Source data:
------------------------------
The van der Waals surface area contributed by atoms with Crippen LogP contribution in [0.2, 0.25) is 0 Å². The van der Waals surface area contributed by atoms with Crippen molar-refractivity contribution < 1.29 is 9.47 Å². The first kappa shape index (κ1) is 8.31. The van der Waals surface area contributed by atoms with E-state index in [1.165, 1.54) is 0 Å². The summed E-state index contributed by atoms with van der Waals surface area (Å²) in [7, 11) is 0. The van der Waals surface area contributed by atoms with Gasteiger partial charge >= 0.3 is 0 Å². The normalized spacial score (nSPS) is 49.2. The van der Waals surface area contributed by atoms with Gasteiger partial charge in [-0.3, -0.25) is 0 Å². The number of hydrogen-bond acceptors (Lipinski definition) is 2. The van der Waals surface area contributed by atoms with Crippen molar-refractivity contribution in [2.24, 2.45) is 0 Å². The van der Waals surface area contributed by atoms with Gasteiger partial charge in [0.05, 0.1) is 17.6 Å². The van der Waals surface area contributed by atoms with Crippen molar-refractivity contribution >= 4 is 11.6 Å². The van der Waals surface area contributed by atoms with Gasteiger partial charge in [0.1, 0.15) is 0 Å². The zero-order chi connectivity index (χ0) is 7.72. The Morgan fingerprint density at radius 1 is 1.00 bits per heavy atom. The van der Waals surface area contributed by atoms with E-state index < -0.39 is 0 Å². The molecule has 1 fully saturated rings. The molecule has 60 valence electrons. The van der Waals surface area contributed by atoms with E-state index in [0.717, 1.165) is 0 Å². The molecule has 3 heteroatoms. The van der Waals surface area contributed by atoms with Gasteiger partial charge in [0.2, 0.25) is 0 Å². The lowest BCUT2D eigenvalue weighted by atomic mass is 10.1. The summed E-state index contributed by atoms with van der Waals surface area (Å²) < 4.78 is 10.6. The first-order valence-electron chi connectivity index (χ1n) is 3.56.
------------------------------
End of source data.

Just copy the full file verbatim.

The van der Waals surface area contributed by atoms with Crippen LogP contribution in [0.2, 0.25) is 0 Å². The van der Waals surface area contributed by atoms with Crippen molar-refractivity contribution < 1.29 is 9.47 Å². The first kappa shape index (κ1) is 8.31. The van der Waals surface area contributed by atoms with E-state index in [1.165, 1.54) is 0 Å². The summed E-state index contributed by atoms with van der Waals surface area (Å²) in [7, 11) is 0. The van der Waals surface area contributed by atoms with Gasteiger partial charge >= 0.3 is 0 Å². The normalized spacial score (nSPS) is 49.2. The van der Waals surface area contributed by atoms with Gasteiger partial charge in [-0.3, -0.25) is 0 Å². The number of hydrogen-bond acceptors (Lipinski definition) is 2. The van der Waals surface area contributed by atoms with Crippen molar-refractivity contribution in [2.24, 2.45) is 0 Å². The van der Waals surface area contributed by atoms with Gasteiger partial charge in [0.05, 0.1) is 17.6 Å². The van der Waals surface area contributed by atoms with Crippen molar-refractivity contribution >= 4 is 11.6 Å². The van der Waals surface area contributed by atoms with Gasteiger partial charge in [0.1, 0.15) is 0 Å². The zero-order chi connectivity index (χ0) is 7.72. The Morgan fingerprint density at radius 1 is 1.00 bits per heavy atom. The van der Waals surface area contributed by atoms with E-state index < -0.39 is 0 Å². The molecule has 1 fully saturated rings. The molecule has 60 valence electrons. The van der Waals surface area contributed by atoms with E-state index in [0.717, 1.165) is 0 Å². The molecule has 3 heteroatoms. The van der Waals surface area contributed by atoms with Gasteiger partial charge in [0.2, 0.25) is 0 Å². The lowest BCUT2D eigenvalue weighted by atomic mass is 10.1. The summed E-state index contributed by atoms with van der Waals surface area (Å²) < 4.78 is 10.6. The first-order valence-electron chi connectivity index (χ1n) is 3.56.